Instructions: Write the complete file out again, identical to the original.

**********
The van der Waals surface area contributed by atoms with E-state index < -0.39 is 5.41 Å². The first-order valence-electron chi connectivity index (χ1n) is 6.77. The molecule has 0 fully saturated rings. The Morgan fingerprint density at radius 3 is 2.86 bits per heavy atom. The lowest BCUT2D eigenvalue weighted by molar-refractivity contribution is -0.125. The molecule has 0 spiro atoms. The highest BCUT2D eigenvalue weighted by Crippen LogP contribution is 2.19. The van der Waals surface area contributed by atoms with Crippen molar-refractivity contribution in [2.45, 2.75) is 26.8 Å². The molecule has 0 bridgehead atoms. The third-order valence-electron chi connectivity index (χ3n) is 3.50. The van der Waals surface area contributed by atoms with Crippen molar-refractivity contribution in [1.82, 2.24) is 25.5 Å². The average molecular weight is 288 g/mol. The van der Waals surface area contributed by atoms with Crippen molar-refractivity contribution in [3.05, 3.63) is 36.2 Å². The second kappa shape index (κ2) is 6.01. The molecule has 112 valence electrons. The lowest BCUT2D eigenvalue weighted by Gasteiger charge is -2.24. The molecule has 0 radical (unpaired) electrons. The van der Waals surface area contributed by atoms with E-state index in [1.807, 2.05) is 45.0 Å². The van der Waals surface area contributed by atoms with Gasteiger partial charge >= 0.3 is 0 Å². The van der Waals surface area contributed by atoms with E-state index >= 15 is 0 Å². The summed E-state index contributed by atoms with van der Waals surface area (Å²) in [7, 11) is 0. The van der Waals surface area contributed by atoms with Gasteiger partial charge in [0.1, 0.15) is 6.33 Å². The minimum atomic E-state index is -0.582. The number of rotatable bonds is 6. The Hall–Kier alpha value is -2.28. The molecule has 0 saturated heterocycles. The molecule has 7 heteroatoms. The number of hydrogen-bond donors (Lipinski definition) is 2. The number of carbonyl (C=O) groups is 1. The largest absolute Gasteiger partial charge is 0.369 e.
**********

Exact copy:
The van der Waals surface area contributed by atoms with E-state index < -0.39 is 5.41 Å². The first-order valence-electron chi connectivity index (χ1n) is 6.77. The molecule has 0 fully saturated rings. The Morgan fingerprint density at radius 3 is 2.86 bits per heavy atom. The lowest BCUT2D eigenvalue weighted by molar-refractivity contribution is -0.125. The molecule has 0 spiro atoms. The highest BCUT2D eigenvalue weighted by Crippen LogP contribution is 2.19. The van der Waals surface area contributed by atoms with Crippen molar-refractivity contribution in [2.45, 2.75) is 26.8 Å². The molecule has 0 bridgehead atoms. The third-order valence-electron chi connectivity index (χ3n) is 3.50. The van der Waals surface area contributed by atoms with Crippen molar-refractivity contribution in [1.82, 2.24) is 25.5 Å². The average molecular weight is 288 g/mol. The van der Waals surface area contributed by atoms with Crippen molar-refractivity contribution in [3.05, 3.63) is 36.2 Å². The second kappa shape index (κ2) is 6.01. The molecule has 112 valence electrons. The lowest BCUT2D eigenvalue weighted by Gasteiger charge is -2.24. The molecule has 0 radical (unpaired) electrons. The van der Waals surface area contributed by atoms with E-state index in [1.807, 2.05) is 45.0 Å². The van der Waals surface area contributed by atoms with Gasteiger partial charge >= 0.3 is 0 Å². The van der Waals surface area contributed by atoms with E-state index >= 15 is 0 Å². The summed E-state index contributed by atoms with van der Waals surface area (Å²) in [7, 11) is 0. The van der Waals surface area contributed by atoms with Gasteiger partial charge in [0.1, 0.15) is 6.33 Å². The minimum atomic E-state index is -0.582. The number of rotatable bonds is 6. The Hall–Kier alpha value is -2.28. The molecule has 0 saturated heterocycles. The molecule has 7 heteroatoms. The number of hydrogen-bond donors (Lipinski definition) is 2. The number of carbonyl (C=O) groups is 1. The largest absolute Gasteiger partial charge is 0.369 e.